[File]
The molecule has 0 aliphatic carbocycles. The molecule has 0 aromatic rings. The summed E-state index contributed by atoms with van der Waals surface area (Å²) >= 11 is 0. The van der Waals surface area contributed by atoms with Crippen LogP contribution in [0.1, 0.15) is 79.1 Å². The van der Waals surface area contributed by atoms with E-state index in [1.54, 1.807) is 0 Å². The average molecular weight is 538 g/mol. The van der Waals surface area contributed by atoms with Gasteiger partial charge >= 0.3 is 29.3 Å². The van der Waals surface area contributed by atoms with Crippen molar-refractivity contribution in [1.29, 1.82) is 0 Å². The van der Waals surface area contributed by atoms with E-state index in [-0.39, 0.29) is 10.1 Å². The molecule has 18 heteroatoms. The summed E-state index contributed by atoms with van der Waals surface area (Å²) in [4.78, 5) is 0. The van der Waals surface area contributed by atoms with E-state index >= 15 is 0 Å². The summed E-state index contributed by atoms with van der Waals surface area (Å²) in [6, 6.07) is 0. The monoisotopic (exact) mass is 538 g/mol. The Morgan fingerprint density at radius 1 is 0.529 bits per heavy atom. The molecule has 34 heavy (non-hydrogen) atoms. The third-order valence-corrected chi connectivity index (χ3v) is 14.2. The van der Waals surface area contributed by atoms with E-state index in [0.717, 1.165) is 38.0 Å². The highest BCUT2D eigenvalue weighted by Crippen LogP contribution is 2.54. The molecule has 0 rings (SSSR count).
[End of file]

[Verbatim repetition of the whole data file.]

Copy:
The molecule has 0 aliphatic carbocycles. The molecule has 0 aromatic rings. The summed E-state index contributed by atoms with van der Waals surface area (Å²) >= 11 is 0. The van der Waals surface area contributed by atoms with Crippen LogP contribution in [0.1, 0.15) is 79.1 Å². The van der Waals surface area contributed by atoms with E-state index in [1.54, 1.807) is 0 Å². The average molecular weight is 538 g/mol. The van der Waals surface area contributed by atoms with Gasteiger partial charge >= 0.3 is 29.3 Å². The van der Waals surface area contributed by atoms with Crippen molar-refractivity contribution in [1.29, 1.82) is 0 Å². The van der Waals surface area contributed by atoms with E-state index in [-0.39, 0.29) is 10.1 Å². The molecule has 18 heteroatoms. The summed E-state index contributed by atoms with van der Waals surface area (Å²) in [4.78, 5) is 0. The van der Waals surface area contributed by atoms with E-state index >= 15 is 0 Å². The summed E-state index contributed by atoms with van der Waals surface area (Å²) in [6, 6.07) is 0. The monoisotopic (exact) mass is 538 g/mol. The Morgan fingerprint density at radius 1 is 0.529 bits per heavy atom. The molecule has 34 heavy (non-hydrogen) atoms. The third-order valence-corrected chi connectivity index (χ3v) is 14.2. The van der Waals surface area contributed by atoms with E-state index in [0.717, 1.165) is 38.0 Å². The highest BCUT2D eigenvalue weighted by Crippen LogP contribution is 2.54. The molecule has 0 rings (SSSR count).